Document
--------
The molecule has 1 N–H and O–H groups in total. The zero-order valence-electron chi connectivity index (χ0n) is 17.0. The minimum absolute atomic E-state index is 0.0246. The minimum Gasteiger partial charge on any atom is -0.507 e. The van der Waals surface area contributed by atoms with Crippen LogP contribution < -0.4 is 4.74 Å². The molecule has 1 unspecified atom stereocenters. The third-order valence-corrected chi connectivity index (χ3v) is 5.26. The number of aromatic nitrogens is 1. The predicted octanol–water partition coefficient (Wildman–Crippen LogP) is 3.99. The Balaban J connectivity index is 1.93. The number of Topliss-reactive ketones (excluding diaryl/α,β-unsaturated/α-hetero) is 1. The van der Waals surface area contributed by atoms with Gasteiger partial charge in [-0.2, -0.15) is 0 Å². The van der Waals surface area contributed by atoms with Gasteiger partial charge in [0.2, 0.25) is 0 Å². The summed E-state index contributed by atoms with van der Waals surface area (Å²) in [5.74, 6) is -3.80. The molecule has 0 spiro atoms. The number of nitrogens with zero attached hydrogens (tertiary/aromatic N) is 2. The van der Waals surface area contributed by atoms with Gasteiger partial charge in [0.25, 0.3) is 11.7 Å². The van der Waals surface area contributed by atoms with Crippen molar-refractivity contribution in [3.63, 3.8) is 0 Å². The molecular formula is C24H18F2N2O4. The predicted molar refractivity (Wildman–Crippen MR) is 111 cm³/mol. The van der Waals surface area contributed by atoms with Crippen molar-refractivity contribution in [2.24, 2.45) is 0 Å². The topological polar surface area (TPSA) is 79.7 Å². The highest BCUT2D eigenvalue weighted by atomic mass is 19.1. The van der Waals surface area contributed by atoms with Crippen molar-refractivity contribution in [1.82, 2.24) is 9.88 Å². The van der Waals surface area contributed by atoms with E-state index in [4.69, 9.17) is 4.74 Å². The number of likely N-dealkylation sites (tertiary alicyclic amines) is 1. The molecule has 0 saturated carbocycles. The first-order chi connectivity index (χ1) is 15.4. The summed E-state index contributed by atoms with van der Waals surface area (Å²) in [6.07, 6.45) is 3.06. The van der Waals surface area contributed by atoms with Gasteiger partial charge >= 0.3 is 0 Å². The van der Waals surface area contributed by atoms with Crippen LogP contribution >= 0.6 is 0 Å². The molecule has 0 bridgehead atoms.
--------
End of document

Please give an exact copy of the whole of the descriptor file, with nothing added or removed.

The molecule has 1 N–H and O–H groups in total. The zero-order valence-electron chi connectivity index (χ0n) is 17.0. The minimum absolute atomic E-state index is 0.0246. The minimum Gasteiger partial charge on any atom is -0.507 e. The van der Waals surface area contributed by atoms with Crippen LogP contribution < -0.4 is 4.74 Å². The molecule has 1 unspecified atom stereocenters. The third-order valence-corrected chi connectivity index (χ3v) is 5.26. The number of aromatic nitrogens is 1. The predicted octanol–water partition coefficient (Wildman–Crippen LogP) is 3.99. The Balaban J connectivity index is 1.93. The number of Topliss-reactive ketones (excluding diaryl/α,β-unsaturated/α-hetero) is 1. The van der Waals surface area contributed by atoms with Gasteiger partial charge in [-0.2, -0.15) is 0 Å². The van der Waals surface area contributed by atoms with Gasteiger partial charge in [0.2, 0.25) is 0 Å². The summed E-state index contributed by atoms with van der Waals surface area (Å²) in [5.74, 6) is -3.80. The molecule has 0 spiro atoms. The number of nitrogens with zero attached hydrogens (tertiary/aromatic N) is 2. The van der Waals surface area contributed by atoms with Gasteiger partial charge in [0.25, 0.3) is 11.7 Å². The van der Waals surface area contributed by atoms with Crippen molar-refractivity contribution in [3.63, 3.8) is 0 Å². The molecular formula is C24H18F2N2O4. The predicted molar refractivity (Wildman–Crippen MR) is 111 cm³/mol. The van der Waals surface area contributed by atoms with Crippen molar-refractivity contribution in [2.24, 2.45) is 0 Å². The topological polar surface area (TPSA) is 79.7 Å². The highest BCUT2D eigenvalue weighted by atomic mass is 19.1. The van der Waals surface area contributed by atoms with Crippen molar-refractivity contribution in [1.82, 2.24) is 9.88 Å². The van der Waals surface area contributed by atoms with E-state index in [4.69, 9.17) is 4.74 Å². The number of likely N-dealkylation sites (tertiary alicyclic amines) is 1. The molecule has 0 saturated carbocycles. The first-order chi connectivity index (χ1) is 15.4. The summed E-state index contributed by atoms with van der Waals surface area (Å²) in [6.07, 6.45) is 3.06. The van der Waals surface area contributed by atoms with Gasteiger partial charge >= 0.3 is 0 Å². The van der Waals surface area contributed by atoms with Crippen LogP contribution >= 0.6 is 0 Å². The molecule has 0 bridgehead atoms.